*/
    public function store(Request $request)
    {
        // Create podcast...

        ProcessPodcast::dispatch($podcast)->onQueue('processing');
    }
}

Dispatching To A Particular Connection

If you are working with multiple queue connections, you may specify which connection to push a job to. To specify the connection, use the onConnection method when dispatching the job:

<?php

namespace App\Http\Controllers;

use App\Jobs\ProcessPodcast;
use Illuminate\Http\Request;
use App\Http\Controllers\Controller;

class PodcastController extends Controller
{
    /**
     * Store a new podcast.
     *
     * @param  Request  $request
     * @return Response
     */
    public function store(Request $request)
    {
        // Create podcast...

        ProcessPodcast::dispatch($podcast)->onConnection('sqs');
    }
}

Of course, you may chain the onConnection and onQueue methods to specify the connection and the queue for a job:

ProcessPodcast::dispatch($podcast)
              ->onConnection('sqs')
              ->onQueue('processing');

Specifying Max Job Attempts / Timeout Values

Max Attempts

One approach to specifying the maximum number of times a job may be attempted is via the --tries switch on the Artisan command line:

php artisan queue:work --tries=3

However, you may take a more granular approach by defining the maximum number of attempts on the job class itself. If the maximum number of attempts is specified on the job, it will take precedence over the value provided on the command line:

<?php

namespace App\Jobs;

class ProcessPodcast implements ShouldQueue
{
    /**
     * The number of times the job may be attempted.
     *
     * @var int
     */
    public $tries = 5;
}

Time Based Attempts

As an alternative to defining how many times a job may be attempted before it fails, you may define a time at which the job should timeout. This allows a job to be attempted any number of times within a given time frame. To define the time at which a job should timeout, add a retryUntil method to your job class:

/**
 * Determine the time at which the job should timeout.
 *
 * @return \DateTime
 */
public function retryUntil()
{
    return now()->addSeconds(5);
}

{tip} You may also define a retryUntil method on your queued event listeners.

Timeout

{note} The timeout feature is optimized for PHP 7.1+ and the pcntl PHP extension.

Likewise, the maximum number of seconds that jobs can run may be specified using the --timeout switch on the Artisan command line:

php artisan queue:work --timeout=30

However, you may also define the maximum number of seconds a job should be allowed to run on the job class itself. If the timeout is specified on the job, it will take precedence over any timeout specified on the command line:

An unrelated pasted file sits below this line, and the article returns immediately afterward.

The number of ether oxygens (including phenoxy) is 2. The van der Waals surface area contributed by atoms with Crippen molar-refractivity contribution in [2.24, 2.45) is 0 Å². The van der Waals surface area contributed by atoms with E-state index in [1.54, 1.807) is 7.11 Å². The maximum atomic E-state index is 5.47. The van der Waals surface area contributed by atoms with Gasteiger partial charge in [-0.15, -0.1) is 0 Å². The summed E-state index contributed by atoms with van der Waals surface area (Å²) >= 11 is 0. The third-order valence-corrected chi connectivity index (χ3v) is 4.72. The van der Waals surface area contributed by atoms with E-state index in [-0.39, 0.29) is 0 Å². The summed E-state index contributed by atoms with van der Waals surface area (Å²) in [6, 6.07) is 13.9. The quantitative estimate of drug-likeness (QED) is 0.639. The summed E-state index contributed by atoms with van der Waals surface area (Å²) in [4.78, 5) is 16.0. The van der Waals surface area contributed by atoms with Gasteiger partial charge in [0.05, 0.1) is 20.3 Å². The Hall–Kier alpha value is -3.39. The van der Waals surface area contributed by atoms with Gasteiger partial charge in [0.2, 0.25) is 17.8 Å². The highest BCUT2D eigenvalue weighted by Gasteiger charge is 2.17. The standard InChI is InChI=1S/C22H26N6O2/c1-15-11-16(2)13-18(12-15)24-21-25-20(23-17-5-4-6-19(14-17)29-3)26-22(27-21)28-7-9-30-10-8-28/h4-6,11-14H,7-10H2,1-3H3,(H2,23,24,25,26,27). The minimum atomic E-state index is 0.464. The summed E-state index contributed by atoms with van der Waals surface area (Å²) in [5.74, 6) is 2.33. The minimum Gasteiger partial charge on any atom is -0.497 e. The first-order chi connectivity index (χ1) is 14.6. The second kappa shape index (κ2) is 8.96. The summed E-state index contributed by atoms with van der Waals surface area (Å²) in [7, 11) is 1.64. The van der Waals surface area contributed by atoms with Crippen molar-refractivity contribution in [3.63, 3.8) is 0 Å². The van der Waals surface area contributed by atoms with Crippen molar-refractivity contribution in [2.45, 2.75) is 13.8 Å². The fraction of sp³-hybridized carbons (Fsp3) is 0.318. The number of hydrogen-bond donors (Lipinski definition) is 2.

<?php

namespace App\Jobs;

class ProcessPodcast implements ShouldQueue
{
    /**
     * The number of seconds the job can run before timing out.
     *
     * @var int
     */
    public $timeout = 120;
}

Rate Limiting

{note} This feature requires that your application can interact with a Redis server.

If your application interacts with Redis, you may throttle your queued jobs by time or concurrency. This feature can be of assistance when your queued jobs are interacting with APIs that are also rate limited. For example, using the throttle method, you may throttle a given type of job to only run 10 times every 60 seconds. If a lock can not be obtained, you should typically release the job back onto the queue so it can be retried later:

Redis::throttle('key')->allow(10)->every(60)->then(function () {
    // Job logic...
}, function () {
    // Could not obtain lock...

    return $this->release(10);
});

{tip} In the example above, the key may be any string that uniquely identifies the type of job you would like to rate limit. For example, you may wish to construct the key based on the class name of the job and the IDs of the Eloquent models it operates on.

Alternatively, you may specify the maximum number of workers that may simultaneously process a given job. This can be helpful when a queued job is modifying a resource that should only be modified by one job at a time. For example, using the funnel method, you may limit jobs of a given type to only be processed by one worker at a time:

Redis::funnel('key')->limit(1)->then(function () {
    // Job logic...
}, function () {
    // Could not obtain lock...

    return $this->release(10);